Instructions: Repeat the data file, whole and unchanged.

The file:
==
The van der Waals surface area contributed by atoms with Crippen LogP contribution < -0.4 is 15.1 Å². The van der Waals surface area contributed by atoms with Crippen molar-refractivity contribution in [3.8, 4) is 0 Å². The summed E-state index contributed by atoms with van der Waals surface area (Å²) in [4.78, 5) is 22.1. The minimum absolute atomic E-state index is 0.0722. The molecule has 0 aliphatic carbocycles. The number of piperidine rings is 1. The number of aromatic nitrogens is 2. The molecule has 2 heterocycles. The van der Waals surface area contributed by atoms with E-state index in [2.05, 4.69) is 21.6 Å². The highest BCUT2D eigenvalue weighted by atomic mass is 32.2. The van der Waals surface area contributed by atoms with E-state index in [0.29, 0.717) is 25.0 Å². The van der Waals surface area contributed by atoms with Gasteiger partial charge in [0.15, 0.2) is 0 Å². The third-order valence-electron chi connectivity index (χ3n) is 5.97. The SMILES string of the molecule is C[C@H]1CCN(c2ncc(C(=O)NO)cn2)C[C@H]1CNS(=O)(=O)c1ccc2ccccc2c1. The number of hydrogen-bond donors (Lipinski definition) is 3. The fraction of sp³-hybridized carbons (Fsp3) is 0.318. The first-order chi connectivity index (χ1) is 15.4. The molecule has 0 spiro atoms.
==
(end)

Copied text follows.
The van der Waals surface area contributed by atoms with Crippen LogP contribution < -0.4 is 15.1 Å². The van der Waals surface area contributed by atoms with Crippen molar-refractivity contribution in [3.8, 4) is 0 Å². The summed E-state index contributed by atoms with van der Waals surface area (Å²) in [4.78, 5) is 22.1. The minimum absolute atomic E-state index is 0.0722. The molecule has 0 aliphatic carbocycles. The number of piperidine rings is 1. The number of aromatic nitrogens is 2. The molecule has 2 heterocycles. The van der Waals surface area contributed by atoms with E-state index in [2.05, 4.69) is 21.6 Å². The highest BCUT2D eigenvalue weighted by atomic mass is 32.2. The van der Waals surface area contributed by atoms with E-state index in [0.29, 0.717) is 25.0 Å². The van der Waals surface area contributed by atoms with Gasteiger partial charge in [0.15, 0.2) is 0 Å². The third-order valence-electron chi connectivity index (χ3n) is 5.97. The SMILES string of the molecule is C[C@H]1CCN(c2ncc(C(=O)NO)cn2)C[C@H]1CNS(=O)(=O)c1ccc2ccccc2c1. The number of hydrogen-bond donors (Lipinski definition) is 3. The fraction of sp³-hybridized carbons (Fsp3) is 0.318. The first-order chi connectivity index (χ1) is 15.4. The molecule has 0 spiro atoms.